Six questions in this week’s mailbag, so you know what that means: six answers. Use the Submit A Tip box in the sidebar to send us anything throughout the week.
Pete asks: Wilson Ramos is hurt again. Would a trade of either John Ryan Murphy or Austin Romine for Drew Storen or Tyler Clippard work?
I really doubt the Nationals, who have World Series aspirations, would trade on of their ace setup men for a catching prospect who will only be a backup to Jose Lobaton while Ramos is out. If you’re going to shoot that high, I’d ask for Danny Espinosa instead. I’m confident the Yankees can cobble together a quality bullpen from internal options — Clippard or Storen, both of whom the Yankees drafted once upon a time, would obviously help though — but the infield cupboard is bare. You’re ambitious, The Yankees would have to add major sweeter to the pot to build a trade for one of those two righties around Murphy or especially Romine.
Jonathan asks: Dellin Betances has looked great out of the bullpen in ST and in the opener. Is the door closed to him ever competing for a spot in the rotation in the future?
I don’t think he’ll ever start another game in his career. The Yankees stuck it out and tried to make it work with Betances as a starter for a long time, but it never took. He’s had a lot of success in his relatively short time as a reliever and considering that he looked like a lost cause as recently as last April, I’d leave him right where he is and be happy he’s contributing. Betances has said the move to the bullpen helped him because it simplified things, remember. No need to get cute and try to make him a starter again.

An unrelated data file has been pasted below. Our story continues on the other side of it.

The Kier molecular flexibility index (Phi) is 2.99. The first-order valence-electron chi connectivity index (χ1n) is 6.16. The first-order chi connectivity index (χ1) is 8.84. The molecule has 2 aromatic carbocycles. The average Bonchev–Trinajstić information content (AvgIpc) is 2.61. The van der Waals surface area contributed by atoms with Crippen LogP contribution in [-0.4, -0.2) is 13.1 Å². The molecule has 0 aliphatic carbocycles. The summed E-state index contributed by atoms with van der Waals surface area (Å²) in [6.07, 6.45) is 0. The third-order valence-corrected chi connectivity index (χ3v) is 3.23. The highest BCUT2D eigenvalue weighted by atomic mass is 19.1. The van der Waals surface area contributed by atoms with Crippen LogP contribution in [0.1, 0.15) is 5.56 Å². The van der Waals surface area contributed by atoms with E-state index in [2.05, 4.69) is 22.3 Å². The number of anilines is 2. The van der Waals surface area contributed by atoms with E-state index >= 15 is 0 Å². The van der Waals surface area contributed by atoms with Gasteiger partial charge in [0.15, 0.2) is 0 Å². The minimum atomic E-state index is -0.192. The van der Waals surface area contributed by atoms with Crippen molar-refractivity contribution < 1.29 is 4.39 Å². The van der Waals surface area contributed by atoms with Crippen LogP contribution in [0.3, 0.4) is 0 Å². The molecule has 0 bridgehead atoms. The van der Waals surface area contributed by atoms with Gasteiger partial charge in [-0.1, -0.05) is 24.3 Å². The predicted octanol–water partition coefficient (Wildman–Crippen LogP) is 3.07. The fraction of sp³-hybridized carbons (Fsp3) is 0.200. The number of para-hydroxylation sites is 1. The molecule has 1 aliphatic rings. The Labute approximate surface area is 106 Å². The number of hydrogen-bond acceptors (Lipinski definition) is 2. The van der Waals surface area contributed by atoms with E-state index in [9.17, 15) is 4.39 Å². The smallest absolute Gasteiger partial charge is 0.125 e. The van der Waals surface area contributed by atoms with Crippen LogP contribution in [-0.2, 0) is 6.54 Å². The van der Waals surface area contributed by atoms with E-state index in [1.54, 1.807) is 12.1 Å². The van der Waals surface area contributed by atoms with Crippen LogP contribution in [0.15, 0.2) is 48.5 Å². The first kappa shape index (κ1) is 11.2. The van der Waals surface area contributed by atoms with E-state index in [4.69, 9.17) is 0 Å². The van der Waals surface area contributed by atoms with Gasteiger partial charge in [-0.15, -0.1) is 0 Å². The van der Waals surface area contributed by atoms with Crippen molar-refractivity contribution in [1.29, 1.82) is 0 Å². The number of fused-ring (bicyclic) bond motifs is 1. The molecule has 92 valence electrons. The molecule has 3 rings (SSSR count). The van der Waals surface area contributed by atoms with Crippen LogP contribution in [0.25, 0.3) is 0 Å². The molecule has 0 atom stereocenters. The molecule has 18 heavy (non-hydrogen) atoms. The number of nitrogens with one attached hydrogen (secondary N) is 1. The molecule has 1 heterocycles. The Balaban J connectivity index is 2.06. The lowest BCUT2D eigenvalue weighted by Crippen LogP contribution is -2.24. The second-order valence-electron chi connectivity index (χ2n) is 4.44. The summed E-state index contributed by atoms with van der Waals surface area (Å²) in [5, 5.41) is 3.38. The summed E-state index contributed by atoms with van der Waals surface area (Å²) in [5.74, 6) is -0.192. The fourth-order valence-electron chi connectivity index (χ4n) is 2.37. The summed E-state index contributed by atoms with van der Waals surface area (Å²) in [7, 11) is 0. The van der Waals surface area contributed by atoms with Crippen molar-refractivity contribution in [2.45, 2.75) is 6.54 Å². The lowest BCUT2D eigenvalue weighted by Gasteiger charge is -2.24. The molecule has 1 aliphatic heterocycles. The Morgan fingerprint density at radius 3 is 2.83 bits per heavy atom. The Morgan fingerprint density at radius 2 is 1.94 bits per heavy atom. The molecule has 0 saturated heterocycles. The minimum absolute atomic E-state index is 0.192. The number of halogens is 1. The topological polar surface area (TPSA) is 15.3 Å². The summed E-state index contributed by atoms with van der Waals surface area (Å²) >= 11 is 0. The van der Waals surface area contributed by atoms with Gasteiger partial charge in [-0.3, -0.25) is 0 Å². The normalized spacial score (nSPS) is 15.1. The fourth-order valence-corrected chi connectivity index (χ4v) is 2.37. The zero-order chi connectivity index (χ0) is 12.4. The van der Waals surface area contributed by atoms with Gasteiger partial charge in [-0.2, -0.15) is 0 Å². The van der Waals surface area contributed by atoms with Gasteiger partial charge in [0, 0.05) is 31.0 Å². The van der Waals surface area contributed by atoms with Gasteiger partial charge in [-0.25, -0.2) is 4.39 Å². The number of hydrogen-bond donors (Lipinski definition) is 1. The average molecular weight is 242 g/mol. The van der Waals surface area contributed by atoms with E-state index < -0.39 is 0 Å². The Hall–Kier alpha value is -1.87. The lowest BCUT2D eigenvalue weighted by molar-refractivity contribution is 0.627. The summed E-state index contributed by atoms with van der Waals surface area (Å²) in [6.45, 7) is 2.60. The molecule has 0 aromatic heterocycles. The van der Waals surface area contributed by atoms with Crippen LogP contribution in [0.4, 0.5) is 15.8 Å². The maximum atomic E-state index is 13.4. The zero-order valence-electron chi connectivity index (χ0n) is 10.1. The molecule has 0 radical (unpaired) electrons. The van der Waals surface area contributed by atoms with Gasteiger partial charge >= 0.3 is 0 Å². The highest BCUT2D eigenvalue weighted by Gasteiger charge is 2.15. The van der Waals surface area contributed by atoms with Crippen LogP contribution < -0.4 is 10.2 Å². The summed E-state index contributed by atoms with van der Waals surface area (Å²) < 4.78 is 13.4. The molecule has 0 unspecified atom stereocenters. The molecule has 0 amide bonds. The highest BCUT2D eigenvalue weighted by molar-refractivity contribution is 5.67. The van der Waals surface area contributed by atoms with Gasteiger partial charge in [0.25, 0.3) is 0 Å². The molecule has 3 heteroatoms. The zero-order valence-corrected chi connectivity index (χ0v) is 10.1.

Cory asks: Would it surprise you at all if any one of the starting five ended up being the best pitcher of the group this year? Or the worst? There’s a lot to be excited and worried about.
I would be surprised if Hiroki Kuroda ended up being the worst pitcher in the rotation, but that’s about it. The starting staff is very boom or bust in my opinion. It could be excellent, legitimately one of the best in the game, but there’s also a ton that could go wrong and make it one of the worst. The end result will probably be somewhere in the middle. Some things go right, some things go wrong. Such is life.
Anonymous asks: Let’s say the Yankees find some luck and have some of their minor league players come up and have success. Being that they broke their policy and signed Brett Gardner to an extension this year, do you see them signing more of their homegrown players to extensions that seem to be the norm around the league now?
Yes, definitely. Cashman confirmed the “no extensions” policy was a thing of the past after the Gardner deal and it has to be. The game has changed and keeping your own players is incredibly important. Relying on free agency to build your roster year after year won’t work like it did back in the day, when star players were available every winter. Heck, forget star players, even solid regulars are hard to find these days. Whenever the Yankees have another young player worthy of an extension (Ivan Nova? Michael Pineda?), I’m sure they will explore signing him long-term.
Warren asks: Thoughts on the Mike Trout deal? My initial reaction is seriously? How did he give up that much money especially in light of what Miguel Cabrera just got paid?